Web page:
The Cadland in Chilwell, Nottinghamshire, is believed to be the only pub in the UK bearing that name.
What we know of the Cadland is that it has probably been a public house since the late 18th century – possibly earlier – but has only been known by that name since 1828. It was in that year, or very shortly afterwards, that the landlord changed the name to The Cadland, in recognition of the horse that won the Derby in May that year.
Cadland (1825–1837) was a British Thoroughbred racehorse and sire. In a career that lasted from April 1828 to 1831 he ran twenty-five times and won fifteen races, with several of his wins being walkovers in which all of his opponents were withdrawn. In the summer of 1828 he ran a dead heat with The Colonel in the Derby, before winning the race in a deciding run-off. He went on to have a long and successful racing career, winning a further eleven races before his retirement, and developing a notable rivalry with his contemporary Zinganee. Cadland was disappointing as a sire of winners in England and was exported to France, where he was much more successful. He died in 1837.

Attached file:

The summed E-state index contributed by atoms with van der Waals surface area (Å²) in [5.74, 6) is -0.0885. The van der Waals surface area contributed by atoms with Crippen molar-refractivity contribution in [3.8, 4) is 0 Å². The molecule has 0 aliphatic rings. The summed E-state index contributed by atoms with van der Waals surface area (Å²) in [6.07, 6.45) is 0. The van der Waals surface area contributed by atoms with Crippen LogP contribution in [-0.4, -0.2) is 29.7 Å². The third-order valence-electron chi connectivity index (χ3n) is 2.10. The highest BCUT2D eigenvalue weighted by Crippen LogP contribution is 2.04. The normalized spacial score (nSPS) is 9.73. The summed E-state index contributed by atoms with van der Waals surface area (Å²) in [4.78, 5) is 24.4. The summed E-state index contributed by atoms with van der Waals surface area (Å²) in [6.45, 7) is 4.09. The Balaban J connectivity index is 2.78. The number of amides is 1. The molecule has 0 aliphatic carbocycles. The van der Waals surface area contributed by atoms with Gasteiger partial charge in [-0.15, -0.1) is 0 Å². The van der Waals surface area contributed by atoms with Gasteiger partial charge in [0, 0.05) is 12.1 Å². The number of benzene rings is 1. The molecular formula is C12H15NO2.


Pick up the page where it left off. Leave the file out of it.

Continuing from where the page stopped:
Local legend has it that the landlord named the pub after the horse because it was supposedly trained around the fields of Chilwell. This legend is dubious as records show the horse was never trained around Nottinghamshire and most probably never set a single horse shoe on a field in Chilwell. Another legend states that the landlord at the time named the pub after the horse after winning a very large sum of money betting on Cadland. Again this is only conjecture.
What we do know is that surviving licences show that between 1810 and 1825 the pub was known as The Bulls Head and that throughout this period the landlord was John Felton.
Unfortunately, no further licences survive for subsequent years, but White’s Trade Directory for 1832 indicates that the landlord was John Hopewell. It is not known exactly when he took over from John Felton, but one of these landlords was presumably the one who changed the name of the pub.